Britain is blanketed by the heaviest snowfall in 50 years, and anyone on the road either has four-wheel drive – or wishes they had.
But how much difference does driving all four wheels really make? Is it really useful – or just a gimmick with no value other than to sell gullible country types (and their misguided townie cousins) expensive 4x4s they really don't need?
I've done a fair bit of off-roading over the years, in all sorts of 4x4 from the likes of Land Rover, Jeep, Toyota, Mitsubishi and Hyundai. They've been pitted against off-tarmac terrain ranging from wet grassy fields to mud-plastered ravines and boulder-strewn river beds and in any of those situations, there's no doubt that all-wheel drive is a massive help.
But until now I'd never had the chance to find out how much of a benefit four-wheel drive would be on snow and ice. The great freeze of 2009/10 provided the condition, and since last year I've had a Land Rover Defender in the fleet, so I could find out.
On the face of it the answer is simple: distribute drive to all the wheels and you augment traction and stability. Your 4x4 will go anywhere.
As ever, it's not quite that simple.
On an unreliable mixture of packed snow, slush and ice the Defender rarely showed even a hint of wheelspin – despite being fitted with mud tyres, which are not ideal for ice and snow. Only deliberate provocation – foot-to-the-floor acceleration in first gear – could cause wheelspin.
But that's not the end of the story. Though the Defender had excellent traction in the snow and the slush, thanks to its four-wheel drive transmission, it still needed considerable care on the frozen lanes of south Shropshire.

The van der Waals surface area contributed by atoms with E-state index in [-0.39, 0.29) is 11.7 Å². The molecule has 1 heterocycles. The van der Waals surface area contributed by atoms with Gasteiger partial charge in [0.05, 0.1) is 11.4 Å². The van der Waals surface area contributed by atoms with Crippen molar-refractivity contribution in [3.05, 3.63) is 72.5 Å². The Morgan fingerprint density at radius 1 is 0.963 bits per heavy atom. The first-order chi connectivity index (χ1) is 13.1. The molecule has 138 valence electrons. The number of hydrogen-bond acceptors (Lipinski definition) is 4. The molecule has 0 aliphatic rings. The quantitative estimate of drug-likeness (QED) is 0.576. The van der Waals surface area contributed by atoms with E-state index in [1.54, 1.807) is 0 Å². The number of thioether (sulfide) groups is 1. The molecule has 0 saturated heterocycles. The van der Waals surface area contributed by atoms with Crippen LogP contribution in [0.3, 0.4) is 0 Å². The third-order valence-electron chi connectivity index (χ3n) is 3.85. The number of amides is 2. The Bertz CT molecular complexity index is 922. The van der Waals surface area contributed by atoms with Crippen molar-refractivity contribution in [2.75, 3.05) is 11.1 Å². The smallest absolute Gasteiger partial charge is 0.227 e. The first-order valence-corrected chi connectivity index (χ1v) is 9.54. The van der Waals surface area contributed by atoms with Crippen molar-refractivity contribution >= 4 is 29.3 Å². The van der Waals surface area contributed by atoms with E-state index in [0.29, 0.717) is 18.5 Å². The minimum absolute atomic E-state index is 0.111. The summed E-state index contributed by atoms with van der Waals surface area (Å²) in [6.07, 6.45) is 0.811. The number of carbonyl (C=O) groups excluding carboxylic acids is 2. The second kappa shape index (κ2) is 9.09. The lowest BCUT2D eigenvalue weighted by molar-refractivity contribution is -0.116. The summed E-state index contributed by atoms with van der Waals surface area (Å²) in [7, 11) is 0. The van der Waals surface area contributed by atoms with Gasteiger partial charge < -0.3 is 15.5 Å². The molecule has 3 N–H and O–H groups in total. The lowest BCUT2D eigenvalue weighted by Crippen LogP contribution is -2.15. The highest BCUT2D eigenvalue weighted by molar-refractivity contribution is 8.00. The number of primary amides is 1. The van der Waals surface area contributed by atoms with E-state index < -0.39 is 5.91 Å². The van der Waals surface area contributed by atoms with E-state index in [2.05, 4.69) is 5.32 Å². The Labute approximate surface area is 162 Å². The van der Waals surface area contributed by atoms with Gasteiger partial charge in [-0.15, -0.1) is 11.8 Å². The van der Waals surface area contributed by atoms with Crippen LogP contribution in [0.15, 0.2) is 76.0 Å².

Icy patches still caused the Defender to lose steering control and even on virgin snow – probably the least troublesome of the slippery surfaces it had to deal with – braking distances were considerably longer than normal. The Land Rover is one of the best all-terrain vehicles ever built, but any 4x4 would react in exactly the same way.
Wheelspin might never be a worry when you have four-wheel drive, but traction isn't the only issue. Steering and braking are just as important – and four-wheel drive can do little to help in either of those departments.
The majority of the vehicles I saw on the roads in my 25-mile round trip today were 4x4s, and when you're battling through the kind of snowfall we've seen in the UK over the past week four-wheel drive certainly helps. The advantages are easy enough to see – but it's just as important to understand the limitations.